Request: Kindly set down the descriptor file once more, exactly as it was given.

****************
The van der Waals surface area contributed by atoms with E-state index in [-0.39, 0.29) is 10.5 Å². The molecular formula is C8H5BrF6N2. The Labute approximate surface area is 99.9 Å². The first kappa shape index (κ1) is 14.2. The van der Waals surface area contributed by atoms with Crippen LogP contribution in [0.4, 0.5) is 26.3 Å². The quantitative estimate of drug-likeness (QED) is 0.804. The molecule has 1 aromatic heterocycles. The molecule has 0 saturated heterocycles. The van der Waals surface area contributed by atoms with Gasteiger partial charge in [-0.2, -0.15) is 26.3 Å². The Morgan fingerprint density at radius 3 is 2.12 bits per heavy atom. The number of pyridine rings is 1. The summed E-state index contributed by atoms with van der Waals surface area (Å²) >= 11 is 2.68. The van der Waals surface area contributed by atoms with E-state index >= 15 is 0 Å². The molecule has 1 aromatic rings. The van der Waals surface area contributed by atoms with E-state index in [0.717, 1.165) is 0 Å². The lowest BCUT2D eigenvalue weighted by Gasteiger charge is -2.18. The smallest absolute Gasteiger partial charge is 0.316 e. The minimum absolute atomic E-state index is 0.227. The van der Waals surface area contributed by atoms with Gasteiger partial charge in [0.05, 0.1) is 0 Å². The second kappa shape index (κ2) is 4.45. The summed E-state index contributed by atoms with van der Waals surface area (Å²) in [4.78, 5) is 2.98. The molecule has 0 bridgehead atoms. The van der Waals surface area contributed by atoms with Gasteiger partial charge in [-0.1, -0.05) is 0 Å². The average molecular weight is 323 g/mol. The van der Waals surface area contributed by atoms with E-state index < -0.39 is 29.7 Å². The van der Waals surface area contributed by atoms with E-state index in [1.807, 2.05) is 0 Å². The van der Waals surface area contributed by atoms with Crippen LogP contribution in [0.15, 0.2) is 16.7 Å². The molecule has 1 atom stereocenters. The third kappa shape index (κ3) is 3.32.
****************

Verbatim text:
The van der Waals surface area contributed by atoms with E-state index in [-0.39, 0.29) is 10.5 Å². The molecular formula is C8H5BrF6N2. The Labute approximate surface area is 99.9 Å². The first kappa shape index (κ1) is 14.2. The van der Waals surface area contributed by atoms with Crippen LogP contribution in [0.4, 0.5) is 26.3 Å². The quantitative estimate of drug-likeness (QED) is 0.804. The molecule has 1 aromatic heterocycles. The molecule has 0 saturated heterocycles. The van der Waals surface area contributed by atoms with Gasteiger partial charge in [-0.2, -0.15) is 26.3 Å². The Morgan fingerprint density at radius 3 is 2.12 bits per heavy atom. The number of pyridine rings is 1. The summed E-state index contributed by atoms with van der Waals surface area (Å²) >= 11 is 2.68. The van der Waals surface area contributed by atoms with E-state index >= 15 is 0 Å². The molecule has 1 aromatic rings. The van der Waals surface area contributed by atoms with E-state index in [0.717, 1.165) is 0 Å². The lowest BCUT2D eigenvalue weighted by Gasteiger charge is -2.18. The smallest absolute Gasteiger partial charge is 0.316 e. The minimum absolute atomic E-state index is 0.227. The van der Waals surface area contributed by atoms with Gasteiger partial charge in [0.05, 0.1) is 0 Å². The second kappa shape index (κ2) is 4.45. The summed E-state index contributed by atoms with van der Waals surface area (Å²) in [4.78, 5) is 2.98. The molecule has 0 bridgehead atoms. The van der Waals surface area contributed by atoms with Gasteiger partial charge in [-0.1, -0.05) is 0 Å². The average molecular weight is 323 g/mol. The van der Waals surface area contributed by atoms with E-state index < -0.39 is 29.7 Å². The van der Waals surface area contributed by atoms with E-state index in [1.807, 2.05) is 0 Å². The van der Waals surface area contributed by atoms with Crippen LogP contribution in [0.15, 0.2) is 16.7 Å². The molecule has 1 atom stereocenters. The third kappa shape index (κ3) is 3.32.